Lesson 8 of 10
In Progress

Colour and function

Colour is more than just beauty. There is function in every colour and its context.

If colours are used in a way we are not used to see them, we might reject the colour combination or at least have a harder time accepting it. The picture below is quite dramatic, but it really proves the point.

The function and meaning of colour

Red in nature is usually a warning. I am dangerous. Stop! The combination of black and yellow is also a warning. A stop sign is therefore red, and many warning signs are black and yellow, or only yellow. 

Pink instead of yellow

What would happen to your perception of danger if we were to make crime scene tape pink? Would you stay away? Probably not. In fact, you would probably be tempted to pass…

Colour is always beauty and function

We use colours to make things more attractive. But the function of colours is equally important.

In public spaces, for example, we use colour to make it clear where the floor is, where the wall begins, where the doors are, how to find a toilet, where to walk, where the emergency exits are, etc. This is the function of colour. But also use colour as a function when it comes to navigation. How to find the way in a hospital, finding your way in the subway, both through colour navigation for different subway lines, but also navigation on the ground. Also, navigation in your phone on how to reach your destination, is marked in colour. 

Navigation with colours could also be used in larger parking garage, to make it easier for customers to remember where they parked their car.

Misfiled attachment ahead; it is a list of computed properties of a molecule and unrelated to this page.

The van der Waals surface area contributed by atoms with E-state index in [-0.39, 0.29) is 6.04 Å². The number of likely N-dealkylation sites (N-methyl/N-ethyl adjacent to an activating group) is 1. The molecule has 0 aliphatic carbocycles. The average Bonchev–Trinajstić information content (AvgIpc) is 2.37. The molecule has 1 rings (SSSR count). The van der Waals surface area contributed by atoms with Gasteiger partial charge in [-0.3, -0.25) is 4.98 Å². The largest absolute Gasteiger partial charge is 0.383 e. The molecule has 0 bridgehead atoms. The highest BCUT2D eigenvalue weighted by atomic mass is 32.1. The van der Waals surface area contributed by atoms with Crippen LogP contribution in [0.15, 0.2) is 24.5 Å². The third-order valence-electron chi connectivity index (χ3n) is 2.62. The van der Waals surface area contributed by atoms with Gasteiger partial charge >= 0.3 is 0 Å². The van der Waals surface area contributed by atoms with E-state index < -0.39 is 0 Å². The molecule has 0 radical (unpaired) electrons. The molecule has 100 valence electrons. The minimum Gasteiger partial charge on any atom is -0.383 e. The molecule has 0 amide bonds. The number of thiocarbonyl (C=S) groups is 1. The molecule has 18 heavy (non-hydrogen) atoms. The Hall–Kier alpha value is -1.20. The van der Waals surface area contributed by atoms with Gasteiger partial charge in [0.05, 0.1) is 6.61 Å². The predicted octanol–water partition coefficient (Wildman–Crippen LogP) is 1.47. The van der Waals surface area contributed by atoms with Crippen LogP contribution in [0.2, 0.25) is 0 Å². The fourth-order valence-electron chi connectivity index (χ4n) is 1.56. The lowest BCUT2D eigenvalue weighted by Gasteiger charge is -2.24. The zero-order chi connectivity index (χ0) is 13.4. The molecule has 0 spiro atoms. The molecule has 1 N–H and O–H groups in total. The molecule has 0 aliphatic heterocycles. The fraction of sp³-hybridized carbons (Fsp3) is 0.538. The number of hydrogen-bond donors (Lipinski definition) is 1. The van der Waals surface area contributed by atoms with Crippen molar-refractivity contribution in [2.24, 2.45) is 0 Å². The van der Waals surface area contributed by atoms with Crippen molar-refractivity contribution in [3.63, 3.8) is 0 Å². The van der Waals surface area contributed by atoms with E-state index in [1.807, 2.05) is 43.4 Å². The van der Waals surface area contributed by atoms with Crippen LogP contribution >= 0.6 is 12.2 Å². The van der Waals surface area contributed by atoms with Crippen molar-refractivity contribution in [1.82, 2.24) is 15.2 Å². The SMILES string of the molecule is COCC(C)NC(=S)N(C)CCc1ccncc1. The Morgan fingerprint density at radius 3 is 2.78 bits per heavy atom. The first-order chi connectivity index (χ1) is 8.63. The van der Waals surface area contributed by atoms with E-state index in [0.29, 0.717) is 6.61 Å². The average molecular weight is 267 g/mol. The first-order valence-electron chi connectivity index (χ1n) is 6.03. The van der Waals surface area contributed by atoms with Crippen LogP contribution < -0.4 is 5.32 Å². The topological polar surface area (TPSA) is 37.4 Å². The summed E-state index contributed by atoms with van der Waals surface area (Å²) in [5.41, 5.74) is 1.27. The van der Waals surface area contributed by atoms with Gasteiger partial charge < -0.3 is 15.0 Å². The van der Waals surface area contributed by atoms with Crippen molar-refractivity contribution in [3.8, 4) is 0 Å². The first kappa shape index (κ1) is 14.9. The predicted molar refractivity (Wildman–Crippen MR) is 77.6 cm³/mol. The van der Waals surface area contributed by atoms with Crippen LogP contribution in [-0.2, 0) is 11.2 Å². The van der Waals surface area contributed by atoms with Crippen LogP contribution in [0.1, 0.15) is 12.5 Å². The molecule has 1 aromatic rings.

Is it always okay to play around with colours?

By using colours you can create shapes without altering an object. It is fascinating what you can create with colours! If you have a public space with a function for a lot of people to be in, work and visit, it is important to understand that some colour compositions may create a sense of unease.

This is a hospital, the radiology department. It’s a place for people who are sick. And a lot of the time they are probably scared and don’t know exactly what’s going to happen to them.

Should this really be a place where you play around with colours and function? So the floor doesn’t look flat, for example. Could the result of these colour choices actually make them feel more uneasy and scared of what’s to come? 

Creating colour pollution?

Even though we love colour, we must sometimes be careful not to use too many colours or too many chromatic colours at the same time. It can cause a strong reaction, like this hotel room in the picture above. 

The use of colour in design is not equal to using strong colours. It is equal to a conscious choice about which colour to use. It can be white, it can be red or blue, but the choice should always be both intuitive and rational for a balanced and harmonious design.